“Happiest” Countries Have Employees With Highest Levels of Job Commitment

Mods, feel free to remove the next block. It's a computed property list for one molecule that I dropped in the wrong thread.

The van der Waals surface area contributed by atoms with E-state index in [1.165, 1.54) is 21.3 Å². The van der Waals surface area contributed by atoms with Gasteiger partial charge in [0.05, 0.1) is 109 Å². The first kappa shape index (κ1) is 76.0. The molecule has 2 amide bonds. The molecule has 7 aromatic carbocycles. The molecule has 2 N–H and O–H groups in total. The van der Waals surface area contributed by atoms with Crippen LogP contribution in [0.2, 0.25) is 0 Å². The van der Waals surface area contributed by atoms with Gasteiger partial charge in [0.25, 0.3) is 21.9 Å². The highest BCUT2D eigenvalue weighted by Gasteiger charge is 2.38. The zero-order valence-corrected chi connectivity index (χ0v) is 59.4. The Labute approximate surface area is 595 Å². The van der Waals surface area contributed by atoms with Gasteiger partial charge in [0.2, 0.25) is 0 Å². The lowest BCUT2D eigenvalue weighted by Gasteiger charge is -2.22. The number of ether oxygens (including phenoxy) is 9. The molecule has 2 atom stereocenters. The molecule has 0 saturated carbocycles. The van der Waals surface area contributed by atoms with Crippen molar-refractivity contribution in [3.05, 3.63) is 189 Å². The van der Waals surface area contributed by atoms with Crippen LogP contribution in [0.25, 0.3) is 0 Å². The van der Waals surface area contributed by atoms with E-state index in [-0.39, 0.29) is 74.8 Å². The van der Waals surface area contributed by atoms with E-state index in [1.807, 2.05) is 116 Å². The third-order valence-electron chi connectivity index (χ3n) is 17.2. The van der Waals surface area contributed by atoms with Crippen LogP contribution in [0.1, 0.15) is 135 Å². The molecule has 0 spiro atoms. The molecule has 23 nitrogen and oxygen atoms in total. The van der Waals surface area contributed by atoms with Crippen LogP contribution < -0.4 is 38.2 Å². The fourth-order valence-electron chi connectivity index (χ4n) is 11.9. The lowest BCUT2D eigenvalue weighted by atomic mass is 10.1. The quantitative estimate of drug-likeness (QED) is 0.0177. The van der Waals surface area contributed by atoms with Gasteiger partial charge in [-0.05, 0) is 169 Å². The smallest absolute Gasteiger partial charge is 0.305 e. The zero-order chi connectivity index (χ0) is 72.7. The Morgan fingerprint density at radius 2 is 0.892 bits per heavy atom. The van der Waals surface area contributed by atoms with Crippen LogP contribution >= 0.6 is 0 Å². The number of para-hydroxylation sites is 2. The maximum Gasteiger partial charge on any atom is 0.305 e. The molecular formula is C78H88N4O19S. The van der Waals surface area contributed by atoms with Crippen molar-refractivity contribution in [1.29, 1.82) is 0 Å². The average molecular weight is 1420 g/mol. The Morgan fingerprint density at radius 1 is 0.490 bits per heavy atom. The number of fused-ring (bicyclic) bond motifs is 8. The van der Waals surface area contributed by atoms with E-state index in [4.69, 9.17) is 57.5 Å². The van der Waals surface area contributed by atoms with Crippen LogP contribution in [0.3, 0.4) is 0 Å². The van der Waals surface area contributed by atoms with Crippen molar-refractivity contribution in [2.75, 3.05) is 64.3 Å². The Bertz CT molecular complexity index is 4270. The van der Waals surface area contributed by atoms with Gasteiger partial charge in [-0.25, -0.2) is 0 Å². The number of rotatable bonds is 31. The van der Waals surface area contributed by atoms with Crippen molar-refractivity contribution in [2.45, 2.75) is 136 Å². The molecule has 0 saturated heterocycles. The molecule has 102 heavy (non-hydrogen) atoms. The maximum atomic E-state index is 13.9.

<strong>London &mdash; Nov. 6</strong><br />New research from London&rsquo;s Cass Business School identifies an important link between the levels of &ldquo;happiness&rdquo; and extroversion  found in a national population and the level of commitment employees in that country have toward their employers. Income levels and the strength of a country&rsquo;s economy, however, were found to have no effect on the level of employees&rsquo; job commitment.<br /><br />Dr. Garry Gelade and co-researchers have discovered that job commitment is high in populations with individuals identified as &ldquo;happy&rdquo; and &ldquo;extraverted,&rdquo; and low in populations with individuals identified as less happy and &ldquo;neurotic,&rdquo; and thus more prone to negative tendencies, such as anxiety. The happiness levels of the different populations were defined by published data from previous outside research, in which individuals self-identified along a scale from &ldquo;very happy&rdquo; to &ldquo;not at all happy.&rdquo;<br /><br />In their study, the Cass researchers examined national differences in organizational commitment (an employee&rsquo;s identification with an organization that makes him or her less likely to leave voluntarily) in 49 countries across the globe.<br /><br /><strong>High commitment from &ldquo;happy&rdquo; populations</strong><br /><br />&ldquo;Brazil, Israel and Mexico ranked as the countries with the most committed employees, and they also scored high in levels of &lsquo;happiness&rsquo; and extroversion ,&rdquo; said Dr. Gelade. The United States, Canada and the Scandinavian countries also picked up relatively high scores in the study.<br /><br />&ldquo;We think that in happy countries, people are surrounded by others who are generally positive and enjoy their work,&rdquo; he commented. &ldquo;This makes employment…



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